- 1 Outcomes from the Web 2.0 Pow-wow 13th December 2007
- 1.1 How Web 2.0 can help with EPrints repositories
- 1.2 Web 2.0 facilities could be
- 1.3 Ways that Social Data Could be Managed Handled Within EPrints
- 1.4 Ways that Social Data Managed by External Services could be integrated into EPrints (??)
- 1.5 Efforts to Make Social Data Platform-Independent
- 2 Notes Transcribed from Whiteboard and Flipchart on the Day
Outcomes from the Web 2.0 Pow-wow 13th December 2007
The talk of the day mainly focused on Web 2 as a user-centric approach to creating web applications.
- The Richtags project have produced a wonderful interface to multiple EPrints repositories to facilitate social interaction.
- Connotea (Nature) already has an established EPrints user interface component
- ULCC has the SNEEP project and the Linnaean society repository. They have been developing comments and bookmarking facilities.
- The EDSPACE project is developing a user-centric approach to learning object repository.
- The FARAOES project are developing a repository user interface that follows the best-practice principles of Web 2.0 sites
How Web 2.0 can help with EPrints repositories
Web 2.0 Facilities such as commenting, bookmarking and tagging facilitate the generation of a large 'social' dataset, which can help researchers to connect with the kind of information that they seek much more efficiently. This is especially helpful in today's world, where the amount of information available to researchers is unprecedented.
Web 2.0 facilities could be
- Handled within the repository, so that (for example) items can be ranked by the number of comments, or their digg-style 'score'. The advantage of this is that the data is decentralised - control is not ceeded to some third party provider. The disadvantage is that the data is distributed between different repositories and it might be difficult to make sound inferences from the relatively small amount of data that resides on any one particular repository.
- Handled by external services like Digg, del.icio.us or Connotea (are already in some EPrints repositories) . The advantage of this approach is that there is little complexity in the repository itself, but equally, there is little benefit (value add) that the repository can offer the user.
Ways that Social Data Could be Managed Handled Within EPrints
The accumulated commenting and tagging data that such an approach gathers might be better managed in a separate user area - the user has their own area of the database where their comments an their tags are stored. There is already a user dataset in EPrints - perhaps its role needs to be enlarged.
Alternatively, these items can be managed as a separate table (by separate processes and user interfaces and services if necessary) and EPrints can just interpret the fields in the table as if they were readonly eprint metadata.
On the other other hand, EPrints can provide a category of metadata items that behave as normal (accessible through the standard API and user interface) but don't trigger changes in the metadata history or last-changed time. After all, an article doesn't change just because someone rates it.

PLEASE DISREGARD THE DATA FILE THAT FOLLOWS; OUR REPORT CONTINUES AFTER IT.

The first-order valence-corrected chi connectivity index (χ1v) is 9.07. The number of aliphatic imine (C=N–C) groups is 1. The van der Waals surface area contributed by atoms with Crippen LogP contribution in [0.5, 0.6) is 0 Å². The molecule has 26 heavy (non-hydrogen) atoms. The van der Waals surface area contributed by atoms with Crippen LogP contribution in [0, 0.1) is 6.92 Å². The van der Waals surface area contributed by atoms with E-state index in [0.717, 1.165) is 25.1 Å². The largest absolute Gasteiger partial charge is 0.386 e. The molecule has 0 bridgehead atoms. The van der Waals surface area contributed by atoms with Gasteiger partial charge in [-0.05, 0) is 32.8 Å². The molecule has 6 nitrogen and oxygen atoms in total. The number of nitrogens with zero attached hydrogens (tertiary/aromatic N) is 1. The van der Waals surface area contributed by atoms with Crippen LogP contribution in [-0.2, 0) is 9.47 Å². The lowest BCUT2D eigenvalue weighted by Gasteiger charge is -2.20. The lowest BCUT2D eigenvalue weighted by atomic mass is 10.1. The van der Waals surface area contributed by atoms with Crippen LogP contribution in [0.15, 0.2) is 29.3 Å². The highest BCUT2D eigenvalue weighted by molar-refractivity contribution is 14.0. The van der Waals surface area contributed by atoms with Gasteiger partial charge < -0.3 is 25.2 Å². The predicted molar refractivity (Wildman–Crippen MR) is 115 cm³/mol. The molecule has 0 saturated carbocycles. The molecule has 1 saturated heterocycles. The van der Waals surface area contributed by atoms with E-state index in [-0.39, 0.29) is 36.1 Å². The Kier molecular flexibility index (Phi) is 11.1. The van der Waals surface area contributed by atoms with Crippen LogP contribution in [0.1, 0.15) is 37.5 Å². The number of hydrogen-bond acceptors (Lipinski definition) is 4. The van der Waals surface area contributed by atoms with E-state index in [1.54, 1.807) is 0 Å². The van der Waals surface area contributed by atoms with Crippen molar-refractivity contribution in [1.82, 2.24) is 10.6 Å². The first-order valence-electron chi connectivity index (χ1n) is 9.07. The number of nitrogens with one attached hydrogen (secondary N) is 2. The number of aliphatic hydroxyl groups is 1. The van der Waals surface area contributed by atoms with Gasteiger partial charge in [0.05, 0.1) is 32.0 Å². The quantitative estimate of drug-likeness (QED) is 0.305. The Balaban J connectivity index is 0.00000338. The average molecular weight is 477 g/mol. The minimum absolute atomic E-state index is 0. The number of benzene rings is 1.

Ways that Social Data Managed by External Services could be integrated into EPrints (??)
- See this Open Knowledge Foundation Blog Post for more information in repect of this.
- Google's OpenSocial
- Cite u Like
Efforts to Make Social Data Platform-Independent
APML (Attention Profiling Markup Language)
APML allows users to share their own personal Attention Profile in much the same way that OPML allows the exchange of reading lists between News Readers. The idea is to compress all forms of Attention Data into a portable file format containing a description of ranked user interests. - apml.org
So, APML acts as a track record of what you have been interested in socially across several sites during the last however many days. This attention profile could conceiveably be used as a way for helping social applications to fine-tune just what kind of relevant information they want to push at the profilee.
OpenSocial (An API from Google)
The web is more interesting when you can build apps that easily interact with your friends and colleagues. But with the trend towards more social applications also comes a growing list of site-specific APIs that developers must learn.
There are many websites implementing OpenSocial, including Engage.com, Friendster, hi5, Hyves, imeem, LinkedIn, MySpace, Ning, Oracle, orkut, Plaxo, Salesforce.com, Six Apart, Tianji, Viadeo, and XING. - Google's OpenSocial Page
Notes Transcribed from Whiteboard and Flipchart on the Day
These were taken from this Flickr collection.
From Notes 01:
What is Web 2.0?
- Changing workflow
- Voluntary vs. Involuntary information sharing
- User-Centric vs. Anonymous
- Building value from small collections => critical mass
- Can be difficult to sell to providers
- Serendipidy, Discovery - goes beyond search
- Open Architecture
- Within Service
- Between Services
- Difference between us identifying users and users identifying themselves
- Who owns tags etc.
- Barriers to deposit
- Solves my problem
- Becomes Social
- Emergent Information
Free Access => Stability => Reliability
- Use information
- Authority about content
- Make people feel that they own their information
- Lower ingest(?) barrier
- Creative reuse
- Retention Policy
- Make the repository personal
Sharing/Library of Configs
User-Centric Repository - Being done in:
- by providers
- between repositories
Too Many APIs
How have we failed?